Put the fires out, now, and beyond that it’s time for responsible forest stewardship, now. Everywhere. Please. I hate this.
If you’re as concerned as we are about the situation in the Amazon, here are some concrete things you can do:
- If you’re in the Montreal area, you can join the folks at Extinction Rebellion for a peaceful demonstration outside the Brazilian consulate on Wednesday August 28th. Facebook Event
- For people outside of Montreal, consider joining a demonstration in your area. Voicing dissent in a public space sends a message, and is good for your head and heart.
- You can boycott Brazilian beef. The main companies who import from Brazil are JBS, Marfrig, and Minerva. Consider cutting back on meat, or source from a local farm.
- Cut back on soy consumption. Most of soy globally is used to feed livestock, so if you reduce animal consumption you cut back on most of this. Source your soy as carefully as you would source meat.
- Donate to initiatives like https://www.nature.org/en-us/get-involved/how-to-help/plant-a-billion/
- Donate to initiatives that work towards conservation through the support of indigenous peoples, like Amazon Watch https://amazonwatch.org/ or Amazon Team https://www.amazonteam.org/
- Rainforest alliance has a list of other products you can boycott to reduce impact on the environment. https://www.rainforest-alliance.org/faqs/what-does-rainforest-alliance-certified-mean
- If you’re involved in forestry, talk to your colleagues and bosses about concerns you have about how your industry is managed. Write a petition. Hold a meeting. Make a stink.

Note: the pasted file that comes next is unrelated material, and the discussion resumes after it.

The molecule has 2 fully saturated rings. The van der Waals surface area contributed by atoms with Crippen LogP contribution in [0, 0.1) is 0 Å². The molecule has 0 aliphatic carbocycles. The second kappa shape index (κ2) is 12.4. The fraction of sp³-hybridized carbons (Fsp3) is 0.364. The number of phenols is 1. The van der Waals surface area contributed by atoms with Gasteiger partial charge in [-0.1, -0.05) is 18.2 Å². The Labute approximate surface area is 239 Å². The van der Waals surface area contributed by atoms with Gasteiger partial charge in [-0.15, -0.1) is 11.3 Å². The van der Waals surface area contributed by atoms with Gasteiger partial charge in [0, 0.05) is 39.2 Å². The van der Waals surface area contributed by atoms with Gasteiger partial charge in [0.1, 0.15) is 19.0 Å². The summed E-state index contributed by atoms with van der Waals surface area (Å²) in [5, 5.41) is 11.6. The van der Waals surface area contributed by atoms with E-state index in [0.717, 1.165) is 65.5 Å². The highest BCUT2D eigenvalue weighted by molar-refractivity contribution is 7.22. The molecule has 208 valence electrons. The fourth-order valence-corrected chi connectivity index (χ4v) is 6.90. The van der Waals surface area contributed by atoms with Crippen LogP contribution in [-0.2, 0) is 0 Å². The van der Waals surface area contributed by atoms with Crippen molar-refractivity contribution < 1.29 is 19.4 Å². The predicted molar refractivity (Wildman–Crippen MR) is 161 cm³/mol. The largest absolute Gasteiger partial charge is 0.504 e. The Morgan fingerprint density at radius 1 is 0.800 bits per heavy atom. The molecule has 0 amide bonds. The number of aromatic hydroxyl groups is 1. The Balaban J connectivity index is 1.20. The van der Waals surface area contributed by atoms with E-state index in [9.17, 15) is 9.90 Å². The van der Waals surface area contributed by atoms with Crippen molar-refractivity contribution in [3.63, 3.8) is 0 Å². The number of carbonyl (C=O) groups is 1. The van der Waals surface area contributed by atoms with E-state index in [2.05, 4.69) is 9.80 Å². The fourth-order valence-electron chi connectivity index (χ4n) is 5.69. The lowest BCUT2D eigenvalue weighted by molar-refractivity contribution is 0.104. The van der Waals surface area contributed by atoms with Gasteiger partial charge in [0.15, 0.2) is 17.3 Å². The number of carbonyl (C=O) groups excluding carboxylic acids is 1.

- Honour your grief and frustration. Scream into a pillow if you’re angry or sad. Make art and don’t worry about making it nice or happy–what’s the point of having an outlet if you can only say nice things? You don’t have to show it to anyone, but if you do, remember that art is worldmaking and we must be careful with the worlds we make. If you’re looking for free materials and you’re in the Montreal area, look out for the grand re-opening of the Concordia University Centre for Creative Reuse (CUCCR, pronounced “sucker”), where you can get materials for free and divert waste out of landfills.
- Look around for people who have the same goals as you do, and remember that agreeing about everything isn’t a prerequisite to accomplishing things together. Identify a goal and work backwards. Make tasks. Delegate.
- Be with the earth. Lay in the grass. Feel the sun on you. Go for a walk and feel the way it supports you. Take a walk in a green place and remember that this, too, is a cathedral. Remember that you belong here. Remember that we all do.